E Walking Blues – Key of E. Chords are E5-A5-B5

This jam is in the key of E and it’s a I-IV-V 12-Bar blues progression. E is the I chord, A is the IV chord, and B is the V chord. The turnaround is on the V chord, B. This is a very standard blues progression that you probably have heard many times. Know the sounds of these rhythms, as when you hear them it will automatically trigger certain soloing avenues.

The first thing to note about this jam is that it is a major I-IV-V blues progression. Even though the chords used are 5th chords, which only have roots and fifths, they are still considered major in this progression. They are embellished with the 6th intervals. Soon you will get used to hearing these I-IV-V blues type progressions and will able to identify them immediately.

These very common blues progressions, shuffles, and swings will point you toward very definite lead guitar avenues. These are wide open for many different soloing options.

What Relates to all the chords:

There are many have avenues here so a lot will depend on your playing style and what type of mood or sound you want to create. Try some of these:

For that bluesy minor sound try E Minor Pentatonic & Blues over all the chords. Minor Pentatonic & Blues sounds great over major key blues progressions:

E Minor Pentatonic = E, G, A, B, D

For that sweet major sound try E Major Pentatonic over all the chords. Remember that for any major key jam you can use Major Pentatonic over all the chords This will give you that sweet major bluesy sound that is quite different than the above minor sound:

E Major Pentatonic = E, F#, G#, B, C#

E Major Pentatonic is the same as C# Minor Pentatonic. E Major and C# Minor are relative major and minor and contain the same notes:

E Major Pentatonic = E, F#, G#, B, C#

C# Minor Pentatonic = C#, E, F#, G#, B

(Same notes – just emphasize the root of the mode, E.)

If you think more in terms of Minor Pentatonic or just know those shapes then play all your C# Minor Pentatonic scales, but start on and emphasize the E notes and it will be E Major Pentatonic and have that real major happy sweet sound.

Try E Dorian over all the chords. Because we know that both Major Pentatonic & Minor Pentatonic will work, we then know that the Dorian mode will also work. Dorian is considered more of a minor mode, but works great over major key I-IV-V blues, swings, and shuffle progressions.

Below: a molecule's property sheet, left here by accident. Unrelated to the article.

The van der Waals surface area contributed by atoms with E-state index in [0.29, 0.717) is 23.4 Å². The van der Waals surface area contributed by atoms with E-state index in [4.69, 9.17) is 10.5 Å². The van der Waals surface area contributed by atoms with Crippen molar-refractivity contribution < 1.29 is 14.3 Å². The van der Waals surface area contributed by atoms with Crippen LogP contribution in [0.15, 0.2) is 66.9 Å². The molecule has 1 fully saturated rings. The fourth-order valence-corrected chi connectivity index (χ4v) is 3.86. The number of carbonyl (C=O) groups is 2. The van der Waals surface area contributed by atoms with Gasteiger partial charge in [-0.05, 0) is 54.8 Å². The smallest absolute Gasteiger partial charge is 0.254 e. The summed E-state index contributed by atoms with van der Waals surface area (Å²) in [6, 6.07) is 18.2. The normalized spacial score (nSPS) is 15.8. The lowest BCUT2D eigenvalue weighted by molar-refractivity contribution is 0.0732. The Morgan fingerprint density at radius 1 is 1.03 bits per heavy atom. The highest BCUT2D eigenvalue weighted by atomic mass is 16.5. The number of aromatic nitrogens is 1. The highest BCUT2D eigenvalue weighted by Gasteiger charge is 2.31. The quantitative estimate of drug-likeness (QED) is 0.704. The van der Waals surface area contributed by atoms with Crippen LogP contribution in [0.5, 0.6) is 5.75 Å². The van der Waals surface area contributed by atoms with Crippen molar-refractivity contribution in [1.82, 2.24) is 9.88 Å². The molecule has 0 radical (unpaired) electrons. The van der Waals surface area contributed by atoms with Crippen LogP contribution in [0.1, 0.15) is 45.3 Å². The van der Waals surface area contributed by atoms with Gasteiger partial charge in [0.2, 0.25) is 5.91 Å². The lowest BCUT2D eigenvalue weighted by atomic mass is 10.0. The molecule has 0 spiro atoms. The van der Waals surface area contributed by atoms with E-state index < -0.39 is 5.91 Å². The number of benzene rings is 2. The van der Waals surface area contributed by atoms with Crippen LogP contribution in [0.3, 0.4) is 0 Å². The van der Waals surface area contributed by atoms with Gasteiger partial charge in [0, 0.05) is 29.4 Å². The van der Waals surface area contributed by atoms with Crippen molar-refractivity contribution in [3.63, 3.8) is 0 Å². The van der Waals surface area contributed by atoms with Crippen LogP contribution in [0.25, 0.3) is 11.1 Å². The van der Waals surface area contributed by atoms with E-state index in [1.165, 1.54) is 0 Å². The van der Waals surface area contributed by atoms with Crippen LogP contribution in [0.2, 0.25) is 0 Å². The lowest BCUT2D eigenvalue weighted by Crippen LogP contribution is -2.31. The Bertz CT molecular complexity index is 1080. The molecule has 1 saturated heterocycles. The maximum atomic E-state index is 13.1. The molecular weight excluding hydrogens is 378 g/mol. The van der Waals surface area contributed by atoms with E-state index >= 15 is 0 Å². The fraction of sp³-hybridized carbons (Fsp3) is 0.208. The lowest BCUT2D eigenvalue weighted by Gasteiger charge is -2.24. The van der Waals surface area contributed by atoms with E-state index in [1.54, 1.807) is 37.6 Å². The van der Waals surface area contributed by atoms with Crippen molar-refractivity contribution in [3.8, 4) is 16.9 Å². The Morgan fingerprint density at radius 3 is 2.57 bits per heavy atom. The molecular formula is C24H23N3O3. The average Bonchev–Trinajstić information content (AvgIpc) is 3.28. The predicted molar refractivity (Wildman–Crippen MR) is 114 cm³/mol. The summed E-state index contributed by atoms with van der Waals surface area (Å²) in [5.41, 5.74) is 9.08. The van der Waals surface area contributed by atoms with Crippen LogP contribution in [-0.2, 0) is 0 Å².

Dorian has the minor elements in it (b3, b7) but also has some major elements, (2nd, 6th). So in these blues progressions the Dorian mode will give you that hybrid kind of minor/major sounds as it combines the elements of both minor and major.

Dorian Mode = 1, 2, b3, 4, 5, 6, b7

Dorian is the 2nd mode in any major key. To determine E Dorian ask what major scales’ 2nd note is an E? The answer is D. So E Dorian is the same as D major:

E Dorian = E, F#, G, A, B, C#, D

D major = D, E, F#, G, A, B, C#

(Same notes – just emphasize the root of the mode, E.)

To play in E Dorian just play all your D major scales but start on and emphasize the E notes. Try resolving your licks focusing on those D notes to bring out that minor Dorian tonality.

Try mixing E Minor Pentatonic & Blues, E Major Pentatonic , as well as E Dorian over all the chords for some killer sounds. Notice how going back and forth from the five note pentatonics to the seven note diatonic scales can be quite refreshing.

Treat each chord like a separate event:

In this jam the chords are moving pretty slow so you have a lot of time on each chord. This is perfect for treating each chord as a separate event. Remember to listen to the rhythm and time your changes so you change your scale or landing notes as the chords change.

Try moving Minor Pentatonic & Blues over each chord. Play E Minor Pentatonic & Blues over the E chord and then try A Minor Pentatonic & Blues over the A chord, and then B Minor Pentatonic & Blues over the B chord.

Try moving Major Pentatonic scales over each chord. Play E Major Pentatonic over the E chord, and then try A Major Pentatonic over the A chord and B Major Pentatonic over the B chord.

Try mixing up the above Minor Pentatonic and Major Pentatonic over each chord. This is a very cool technique that many blues players like BB King often utilize.

Play E Major Pentatonic over the E chord and then switch to E Minor Pentatonic & Blues over the A chord. Then try Major Pentatonic over the B chord. Listen to how well this technique outlines and implies the chord changes. Mix this up a bit, maybe the next time around the progression try Minor Pentatonic & Blues over the B chord. Try it out and get creative with it!

Try moving the Dorian mode over each chord. Because the rhythm of this jam is embellished with the 6th and b7th off the E and A chords, Dorian again is a perfect choice as those intervals are in the Dorian mode, (1,2,b3,4,5,6,b7).

Play E Dorian, (=D major), over the E chord, A Dorian, (=G major), over the A chord and B Dorian, (=A major), over the B chord. Get creative and get lost in the track!

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